The Skorpion vz61 is an interesting little buzz-gun that first achieved notoriety in real-life use and later found renewed fame in movies, TV shows, and video games.
The weapon was designed in then-Communist Czechoslovakia in the late 1950’s as a specialized weapon for elite troops. The gun was later more widely issued to soldiers who could not easily carry rifles as a more effective substitute for a handgun. This is the role we now refer to as a PDW or “Personal Defense Weapon.”
The Skorpion vz 61 is a compact little package. The gun has a wood pistol grip, machined lower receiver and stamped upper receiver, a forward mounted mag well, a 4 ½ inch barrel, and a wire stock that folds over the receiver. The gun weighs just under three pounds and is 10 ½ inches long with the stock folded and 20 ½ inches long with the stock extended.
The gun is direct blowback operation and fires from a closed bolt. The gun is cocked by pulling a pair of metal buttons, one on each side of the stamped upper receiver, to the rear. A three-position selector on the left side of the receiver allows for safe, semi-auto, or full-auto fire. A mechanical rate reducer slows the mechanism to allow a rate of fire of between 800 and 850 rounds per minute. The Skorpion fires the 7.65mm (.32 ACP) cartridge from 10 or 20 round magazines.
Although the Skorpion was designed from the outset as a submachine gun its small size and weight put it more into the category of those handgun variants modified to fire full-auto referred to as “machine pistols,” such as the Beretta 93R, CZ-75 Automatic, and Glock 18.
Over 200,000 sv 51 SMG’s were manufactured in Czechoslovakia from 1963 to 1979. The gun remained in service in the Czech Republic after Czechoslovakia dissolved in 1993. The Skorpion has also been license built in Yugoslavia and has been purchased and used by several other nations, both inside and outside the old Warsaw Pact.
As befitting a design from behind the Iron Curtain the Skorpion developed a reputation as a terrorist weapon in the West during the Cold War. As one gun writer once said, “The Skorpion fits nicely in a diplomatic pouch.” In actuality the gun has a long association with Czech security and anti-terror forces. It is also reportedly popular as a discreet weapon for bodyguards to provide additional firepower over a standard pistol.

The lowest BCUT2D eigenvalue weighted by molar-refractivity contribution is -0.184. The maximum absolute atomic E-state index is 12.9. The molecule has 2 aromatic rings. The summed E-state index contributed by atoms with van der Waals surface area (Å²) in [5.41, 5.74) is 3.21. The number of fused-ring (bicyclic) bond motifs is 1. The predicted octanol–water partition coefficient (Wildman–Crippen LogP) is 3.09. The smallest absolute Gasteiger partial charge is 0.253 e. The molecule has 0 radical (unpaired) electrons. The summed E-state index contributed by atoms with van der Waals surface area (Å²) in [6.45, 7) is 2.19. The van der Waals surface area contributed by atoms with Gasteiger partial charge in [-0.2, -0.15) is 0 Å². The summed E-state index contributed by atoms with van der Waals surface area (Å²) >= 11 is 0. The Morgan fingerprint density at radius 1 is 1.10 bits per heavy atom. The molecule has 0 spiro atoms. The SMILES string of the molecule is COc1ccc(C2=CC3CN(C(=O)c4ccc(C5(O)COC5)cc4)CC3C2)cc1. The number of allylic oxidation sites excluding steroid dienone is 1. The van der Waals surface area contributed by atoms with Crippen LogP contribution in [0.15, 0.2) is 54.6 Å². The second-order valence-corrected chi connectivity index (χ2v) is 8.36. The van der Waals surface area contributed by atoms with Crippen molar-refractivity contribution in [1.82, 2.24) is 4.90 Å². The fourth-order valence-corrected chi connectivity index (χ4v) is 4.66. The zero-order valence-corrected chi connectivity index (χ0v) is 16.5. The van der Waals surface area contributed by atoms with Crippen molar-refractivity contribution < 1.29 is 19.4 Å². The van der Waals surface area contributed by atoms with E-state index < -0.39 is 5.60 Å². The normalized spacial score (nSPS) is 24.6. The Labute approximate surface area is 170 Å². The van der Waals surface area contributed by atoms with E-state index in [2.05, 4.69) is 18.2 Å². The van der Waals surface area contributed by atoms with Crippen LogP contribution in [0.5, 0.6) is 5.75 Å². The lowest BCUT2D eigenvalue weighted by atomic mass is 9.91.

On the big screen the Skorpion has been featured in movies such as Ronin, The Matrix, Blade II, and The Dark Knight. On TV it’s been seen in The Unit, NCIS and as an alien/futuristic gun in both Stargate SG1 and Battlestar Galactica. The gun has also been featured in video games such as GoldenEye 007 (as the “Klobb”), the various Rainbow Six and Call of Duty Games, and Counter-Strike Online.
Although a semi-auto version of the vz 61 Skorpion has been imported for several years, examples of the “real deal” full-auto SMG version are rare in the United States.
I got a chance to fire a full-auto Skorpion at the Lucky Gunner Blogger Shoot a couple years ago. The gun was a post-’86 Dealer Sample owned by Czechpoint, a company that imports small arms from the Czech Republic.
I was initially impressed by the small size of the Skorpion. With the stock folded it’s comparable to a full-size service pistol. The small cocking knobs on the sides of the receiver were difficult to grasp and get a hold of to cock the gun. This was much more difficult after several magazines had been fired through the gun as the metal receiver and metal knobs heated up considerably.
I was only able to fire the gun from the shoulder, with the stock extended. Although the 7.65 round is not known for its stopping power, it is a good match for a gun this small and light. With the gun’s fast 850 rpm rate of fire, and light weight, I was just barely able to control the gun in full-auto well enough to put rounds on a target about 10 yards away. I don’t think the gun would be as controllable if it was chambered in any larger caliber. Even then it took some work to keep the number of rounds fired per burst down. On my first attempt I probably fired off half the 20 round magazine before getting a feel for the proper trigger manipulation required to get bursts down to about five rounds.
The gun was definitely fun to shoot. The light weight and high ROF make it very “peppy” to handle. The first time I shot it definitely got away from me and, although I improved on later tries, I never did get to where I could control it as well as a more conventional SMG like an UZI or even a MAC 10. On the other hand, an UZI won’t fit in a standard sized holster either. I wasn’t able to try firing it with the stock retracted, but I wouldn’t expect much success in that mode, and the duel wield, as seen in some movies and games, would be near hopeless in real life.
In short, the Skorpion vz 61 is a special purpose built weapon, designed to fill a specific tactical niche where size, weight, and firepower are paramount. When used outside that niche more conventional pistols or SMG’s are probably better suited for the job.
(Make sure to watch the video of one of the Lucky Gunner Ammo Girls firing the Skorpion. This was her first time firing any gun, ever, and she got started with a bang)
Read my other articles on SMG shooting
Shooting the Kriss Super V SMG
The M3A1 ‘Grease gun’ was a rude, crude and effective submachine gun (Gun history)
Shooting the M3A1 ‘Grease gun’ (Range report)